I absolutely love meeting all of the crew members whenever I work on projects. Everyone from the production assistants to the artisans building the sets to hair and make-up people, and everyone in between are so varied in how they found the film industry and have fun stories to tell. The film industry at large is so interesting to me because every one of us have decided to do something with our lives that most people give up at some point because “it isn’t practical”. I know I play dress-up for a living, so I never try to take myself too seriously, but the magic we create, and the ideas and changes that we inspire never ceases to amaze me. I’m not sure who said it, but I love a quote I heard once: “We may not be curing cancer, but we’re giving the person who is the night off.”

How active are you on social media?

I go in and out of being active on social media, but I am most 

consistent with Instagram and Facebook. I try to use them like photo and video diaries of my life and have a lot of fun scrolling through my pages every once and a while to remind myself of the details of my journey so far.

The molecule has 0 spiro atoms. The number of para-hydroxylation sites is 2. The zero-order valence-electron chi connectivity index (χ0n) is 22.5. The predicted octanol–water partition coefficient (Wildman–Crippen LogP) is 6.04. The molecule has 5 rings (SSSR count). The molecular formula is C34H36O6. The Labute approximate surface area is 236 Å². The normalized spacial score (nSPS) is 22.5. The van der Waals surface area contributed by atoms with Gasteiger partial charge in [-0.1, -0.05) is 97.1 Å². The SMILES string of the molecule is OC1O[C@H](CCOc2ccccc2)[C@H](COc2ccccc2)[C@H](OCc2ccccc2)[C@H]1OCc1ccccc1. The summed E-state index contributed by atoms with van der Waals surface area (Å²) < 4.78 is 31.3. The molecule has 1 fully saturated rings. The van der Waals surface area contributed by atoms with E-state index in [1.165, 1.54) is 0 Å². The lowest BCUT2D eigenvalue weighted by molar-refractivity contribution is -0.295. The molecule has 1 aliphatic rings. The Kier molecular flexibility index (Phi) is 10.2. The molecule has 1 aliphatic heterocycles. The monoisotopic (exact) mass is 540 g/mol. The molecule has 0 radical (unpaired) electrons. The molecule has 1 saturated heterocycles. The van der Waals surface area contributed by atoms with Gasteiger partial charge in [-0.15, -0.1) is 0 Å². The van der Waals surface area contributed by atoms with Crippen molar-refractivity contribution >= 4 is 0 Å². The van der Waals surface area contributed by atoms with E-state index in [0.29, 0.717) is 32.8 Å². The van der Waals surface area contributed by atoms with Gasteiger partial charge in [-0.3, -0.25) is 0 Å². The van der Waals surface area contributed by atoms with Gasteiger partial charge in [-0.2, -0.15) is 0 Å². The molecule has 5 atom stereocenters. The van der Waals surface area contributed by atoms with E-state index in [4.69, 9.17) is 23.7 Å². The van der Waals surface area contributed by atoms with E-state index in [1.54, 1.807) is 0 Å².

What are your future plans? Inside your career or out of it.

I’m looking forward to shooting my first feature film this year, as well as publicly releasing Mask and entering an action short film called Boss Uzi into festivals. Beyond this year, I look forward to further developing my production company Simplicity Pictures, and continuing to make the library of films I have and will write. I hope my work will help change how people see the world and inspire positive change.

Aside from my own projects, I am excited to see what opportunities will arise as an actor and stuntman in the years to come. This year, I will appear in three TV shows, one feature film as an actor, and one feature film stunt doubling. I’m looking forward to expanding myself as an artist and look forward to continuing to collaborate with amazing artists around the globe.

Outside of my work, taking care of and creating memories with my parents, sisters, and friends as best I can, travelling around the world, learning at least one other language fluently, getting married, and starting a family are the goals I have for my life. We only get one life, and I plan to live mine to the fullest!